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Fallback provisions as safety net

IBOR Reform in Switzerland, Part IV

The Swiss Average Rate Overnight (SARON) is expected to replace CHF LIBOR by the end of 2021. The transition to this new reference rate includes debates concerning the alternative methodologies for compounding SARON. This article addresses the challenges associated with the fallback provisions.

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Compounded SARON and Swiss Market Development

IBOR Reform in Switzerland, Part III

The Swiss Average Rate Overnight (SARON) is expected to replace CHF LIBOR by the end of 2021. The transition to this new reference rate includes debates concerning the alternative methodologies for compounding SARON. This article aims to provide the latest updates on the Swiss National Working Group’s (NWG) view and latest market development on compounded SARON.

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Calculation of compounded SARON

IBOR Reform in Switzerland, Part II

The Swiss Average Rate Overnight (SARON) is expected to replace CHF LIBOR by the end of 2021. The transition to this new reference rate includes debates concerning the alternative methodologies for compounding SARON. This article addresses the challenges associated with the compounding alternatives.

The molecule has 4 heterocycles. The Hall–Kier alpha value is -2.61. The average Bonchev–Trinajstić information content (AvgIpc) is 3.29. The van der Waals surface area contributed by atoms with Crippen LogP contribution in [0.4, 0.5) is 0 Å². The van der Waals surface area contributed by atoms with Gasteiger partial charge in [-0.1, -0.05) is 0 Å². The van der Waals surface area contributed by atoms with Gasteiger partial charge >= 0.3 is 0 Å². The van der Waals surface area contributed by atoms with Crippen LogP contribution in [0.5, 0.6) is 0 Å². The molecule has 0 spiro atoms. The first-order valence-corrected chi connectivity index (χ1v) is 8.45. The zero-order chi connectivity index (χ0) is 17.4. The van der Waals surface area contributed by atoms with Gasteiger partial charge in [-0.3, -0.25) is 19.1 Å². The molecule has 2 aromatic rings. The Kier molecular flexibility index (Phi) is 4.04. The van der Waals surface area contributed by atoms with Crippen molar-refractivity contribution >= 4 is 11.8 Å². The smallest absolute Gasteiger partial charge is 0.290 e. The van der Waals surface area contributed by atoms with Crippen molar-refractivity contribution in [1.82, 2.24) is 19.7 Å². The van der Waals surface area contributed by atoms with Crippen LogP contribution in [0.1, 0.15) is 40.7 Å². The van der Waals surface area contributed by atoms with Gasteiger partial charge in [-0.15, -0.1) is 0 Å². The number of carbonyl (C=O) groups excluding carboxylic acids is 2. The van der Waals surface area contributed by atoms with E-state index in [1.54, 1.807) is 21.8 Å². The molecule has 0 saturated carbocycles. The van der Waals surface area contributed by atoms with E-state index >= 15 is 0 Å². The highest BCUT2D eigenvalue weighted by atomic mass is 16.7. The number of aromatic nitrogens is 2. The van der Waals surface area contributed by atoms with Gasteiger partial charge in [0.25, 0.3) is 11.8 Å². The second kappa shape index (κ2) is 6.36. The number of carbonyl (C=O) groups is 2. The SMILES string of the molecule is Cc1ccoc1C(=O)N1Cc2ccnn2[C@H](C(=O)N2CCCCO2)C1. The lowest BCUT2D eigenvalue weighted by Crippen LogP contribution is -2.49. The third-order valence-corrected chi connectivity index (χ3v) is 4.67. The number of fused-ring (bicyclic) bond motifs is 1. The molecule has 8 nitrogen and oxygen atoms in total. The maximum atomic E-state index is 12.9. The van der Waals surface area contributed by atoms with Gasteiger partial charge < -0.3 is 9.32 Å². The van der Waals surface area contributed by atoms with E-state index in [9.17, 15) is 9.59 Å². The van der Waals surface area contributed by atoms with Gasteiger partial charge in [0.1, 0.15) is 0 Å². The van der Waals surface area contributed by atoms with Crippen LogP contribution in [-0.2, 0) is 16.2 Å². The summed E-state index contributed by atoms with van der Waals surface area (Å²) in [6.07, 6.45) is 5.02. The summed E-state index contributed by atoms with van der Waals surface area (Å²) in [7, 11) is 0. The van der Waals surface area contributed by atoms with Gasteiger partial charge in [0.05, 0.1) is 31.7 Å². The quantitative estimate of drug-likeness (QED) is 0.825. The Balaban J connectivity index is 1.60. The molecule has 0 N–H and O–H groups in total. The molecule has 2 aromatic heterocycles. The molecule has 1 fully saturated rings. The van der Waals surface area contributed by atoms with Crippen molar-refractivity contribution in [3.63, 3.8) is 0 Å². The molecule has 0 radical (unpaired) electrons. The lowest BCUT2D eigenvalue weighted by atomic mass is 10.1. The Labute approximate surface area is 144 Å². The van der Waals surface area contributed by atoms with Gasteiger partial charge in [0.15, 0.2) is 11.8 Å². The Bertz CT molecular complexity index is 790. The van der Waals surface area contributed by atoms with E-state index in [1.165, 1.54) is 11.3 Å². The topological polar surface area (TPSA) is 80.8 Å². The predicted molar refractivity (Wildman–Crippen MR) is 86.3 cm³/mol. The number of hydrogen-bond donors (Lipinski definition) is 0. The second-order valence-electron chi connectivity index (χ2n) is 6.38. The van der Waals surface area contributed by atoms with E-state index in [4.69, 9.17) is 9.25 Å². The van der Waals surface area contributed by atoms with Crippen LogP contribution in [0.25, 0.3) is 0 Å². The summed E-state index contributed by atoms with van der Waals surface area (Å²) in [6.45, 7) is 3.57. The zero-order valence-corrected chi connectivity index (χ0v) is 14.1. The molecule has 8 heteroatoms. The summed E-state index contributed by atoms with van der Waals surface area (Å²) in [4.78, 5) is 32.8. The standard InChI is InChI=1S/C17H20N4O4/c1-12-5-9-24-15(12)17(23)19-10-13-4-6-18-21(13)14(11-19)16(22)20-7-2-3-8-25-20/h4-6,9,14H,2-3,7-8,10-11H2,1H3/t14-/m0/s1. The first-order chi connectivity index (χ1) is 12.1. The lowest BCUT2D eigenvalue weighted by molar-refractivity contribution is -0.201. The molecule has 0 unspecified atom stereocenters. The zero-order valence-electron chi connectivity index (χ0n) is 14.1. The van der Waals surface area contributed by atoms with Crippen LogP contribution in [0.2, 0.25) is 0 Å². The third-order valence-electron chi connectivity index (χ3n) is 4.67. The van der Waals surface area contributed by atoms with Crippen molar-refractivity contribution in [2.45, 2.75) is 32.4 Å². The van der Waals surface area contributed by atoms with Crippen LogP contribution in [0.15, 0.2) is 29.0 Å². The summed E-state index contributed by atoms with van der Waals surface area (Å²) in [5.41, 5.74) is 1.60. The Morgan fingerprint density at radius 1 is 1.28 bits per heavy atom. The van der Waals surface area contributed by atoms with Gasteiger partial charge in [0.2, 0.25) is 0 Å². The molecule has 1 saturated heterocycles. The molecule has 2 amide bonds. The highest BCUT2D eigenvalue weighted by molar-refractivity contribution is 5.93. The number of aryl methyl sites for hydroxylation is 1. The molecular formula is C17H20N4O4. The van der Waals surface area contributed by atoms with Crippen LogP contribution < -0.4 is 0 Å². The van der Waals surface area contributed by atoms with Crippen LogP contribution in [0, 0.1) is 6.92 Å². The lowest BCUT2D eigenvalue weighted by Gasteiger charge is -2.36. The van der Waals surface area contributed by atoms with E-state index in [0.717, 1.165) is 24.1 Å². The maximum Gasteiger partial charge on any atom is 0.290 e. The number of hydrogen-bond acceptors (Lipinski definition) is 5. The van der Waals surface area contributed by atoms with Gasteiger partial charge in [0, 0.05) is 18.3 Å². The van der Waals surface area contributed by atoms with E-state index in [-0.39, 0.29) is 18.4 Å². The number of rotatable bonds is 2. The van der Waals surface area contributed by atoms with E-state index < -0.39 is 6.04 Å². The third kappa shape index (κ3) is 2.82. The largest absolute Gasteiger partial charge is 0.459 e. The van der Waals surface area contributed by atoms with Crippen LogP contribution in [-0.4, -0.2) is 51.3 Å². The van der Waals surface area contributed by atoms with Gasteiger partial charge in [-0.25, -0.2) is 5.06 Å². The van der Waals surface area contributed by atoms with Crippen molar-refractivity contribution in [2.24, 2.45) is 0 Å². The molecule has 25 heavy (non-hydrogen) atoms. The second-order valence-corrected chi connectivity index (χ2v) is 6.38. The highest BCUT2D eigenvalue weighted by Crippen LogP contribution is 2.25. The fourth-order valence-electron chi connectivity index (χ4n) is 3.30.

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White paper The impact of COVID-19 on deposit interest rate risk at banks

The coronavirus (COVID-19) hit Europe around February 2020, impacting the health of millions of people, leading to thousands of deaths. Businesses in many industries were hit and experienced lower outputs, while the stock markets plunged. Banks are affected not only by increased credit risk on loans to customers, but also by stressed deposit inflows or outflows. This has consequences from both an interest rate risk in the banking book (IRRBB) and liquidity risk perspective.

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Structural Foreign Exchange Risk in practice

Managing Capital Adequacy ratios through an open Foreign Exchange position

Since the introduction of the Pillar 1 capital charge for market risk, banks must hold capital for Foreign Exchange (FX) risk, irrespective of whether the open FX position was held on the trading or the banking book. An exception was made for Structural Foreign Exchange Positions, where supervisory authorities were free to allow banks to maintain an open FX position to protect their capital adequacy ratio in this way.

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